Brewers Association Power Hour Sheds Light On SBA Loans During COVID-19 Pandemic

The Brewers Association tapped representatives from law firm McDermott Will & Emery to educate members on the $2.2 trillion stimulus package signed into law last week to provide relief during the COVID-19 pandemic.

“This is a time of rather unprecedented uncertainty and grave threat to the industry,” counsel Marc Sorini said at the start of the webinar. “The federal government, in effect, has gone on what can only be described as a wartime footing, and that means mobilizing an enormous amount of assets — in this bill alone over $2 trillion — regardless of cost to help blunt the pandemic and keep the economy afloat while the business of the country shuts down to reduce the risk of infections.”

The historic stimulus package, known as the CARES Act (Coronavirus Aid, Relief and Economic Security Act), contains $350 billion in support for small business owners in the form of U.S. Small Business Administration loans. McDermott partner James Kim gave a detailed presentation on the bill and its Keeping American Workers Paid and Employed title, which establishes the Paycheck Protection Program (PPP) to assist small business owners during an unprecedented time of widespread closures.

Qualified business owners are eligible for loans equal to two and a half months of their companies’ payroll based on one year’s worth of historical data, Kim said. Loans are capped at $10 million and will cover the time between February 15 and June 30.

Loan amounts are calculated using a 12-month average for all employees — full time, part time and contractors — but individuals’ salaries greater than $100,000 annually are capped at that number and employees whose primary residence is outside of the U.S. are excluded. Included in payroll figures are salary, wages, commissions, tips, paid leave, payments toward group health benefits and state and local taxes assessed on compensation.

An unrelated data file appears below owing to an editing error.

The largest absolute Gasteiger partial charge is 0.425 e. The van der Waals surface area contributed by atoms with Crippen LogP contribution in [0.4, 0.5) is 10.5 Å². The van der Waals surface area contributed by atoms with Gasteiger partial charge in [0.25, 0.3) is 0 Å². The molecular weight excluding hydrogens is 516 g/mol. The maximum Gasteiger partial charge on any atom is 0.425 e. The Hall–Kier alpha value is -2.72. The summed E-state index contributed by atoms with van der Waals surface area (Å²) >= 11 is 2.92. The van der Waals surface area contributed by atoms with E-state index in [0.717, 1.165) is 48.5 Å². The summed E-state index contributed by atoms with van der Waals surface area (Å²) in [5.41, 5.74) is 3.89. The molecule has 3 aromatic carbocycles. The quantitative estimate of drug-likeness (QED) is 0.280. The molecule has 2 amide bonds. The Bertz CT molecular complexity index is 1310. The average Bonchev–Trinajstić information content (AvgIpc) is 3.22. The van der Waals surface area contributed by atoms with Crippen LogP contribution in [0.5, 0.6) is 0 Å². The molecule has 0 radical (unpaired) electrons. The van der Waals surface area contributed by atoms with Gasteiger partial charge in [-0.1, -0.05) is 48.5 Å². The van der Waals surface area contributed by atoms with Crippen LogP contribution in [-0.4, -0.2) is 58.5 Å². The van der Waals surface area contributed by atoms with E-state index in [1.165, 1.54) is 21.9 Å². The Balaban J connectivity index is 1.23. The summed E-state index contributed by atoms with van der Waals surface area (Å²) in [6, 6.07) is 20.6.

To disburse PPP loans, the SBA has delegated authority to pre-approved lenders.

“You have to use a bank; it has to be an approved SBA lender, it is a particular program of assistance,” Kim said. “It’s a list that SBA maintains and they approve it, so you can’t just go anywhere.”

Once received, loans can be used to pay for the following expenses:

  • Payroll
  • Health care benefits
  • Mortgage interest costs
  • Rent
  • Utility bills
  • Interest on debt.

Loan interest rates are capped at 4% and borrower and lender fees are waived. Unlike other SBA loans, the SBA’s “credit elsewhere” test and other collateral or a personal guarantee requirements are waived.

“It doesn’t cost you anything to do it; it does cost you time,” Kim said.

PPP borrowers are eligible for forgiveness of the portion of the loan they spent on eight weeks’ worth of payroll and healthcare costs, interest payments on any mortgages incurred before February 15, rent payments toward any lease signed before February 15, and utility payments for any service that began before February 15. Funds spent on other debt interest are not forgivable.

“It is important for you to consider that yes, you can use the money for other purposes, but the coverage for that and forgiveness is limited both by time and by purpose,” Kim said.

Prior to the CARES Act, the government enabled the SBA to offer Economic Injury Disaster Loans (EIDL) to small businesses in areas declared disasters by President Donald Trump. These loans are capped at $2 million per business and have an interest rate of 3.75%. Borrowers who accept both cannot use both funds for the same purpose, and EIDL loans are not forgivable.

“The difference between the two is forgiveness,” Kim said. “The EIDL advantage is speed. You can get an EIDL right now.”

Borrowers who take out an EIDL to pay employees now and apply for a forgivable PPP loan later will have the amount from the EIDL spent on payroll deducted from the maximum amount available under PPP.

Loan forgiveness is dependent upon businesses keeping their staff employed or by rehiring laid off employees by June 30.

“You need to retain employees to maximize forgiveness,” Kim said.

Kim’s presentation, which includes his answers to participants’ questions, is available online. The BA is offering free temporary memberships during the COVID-19 pandemic. Email for more information.

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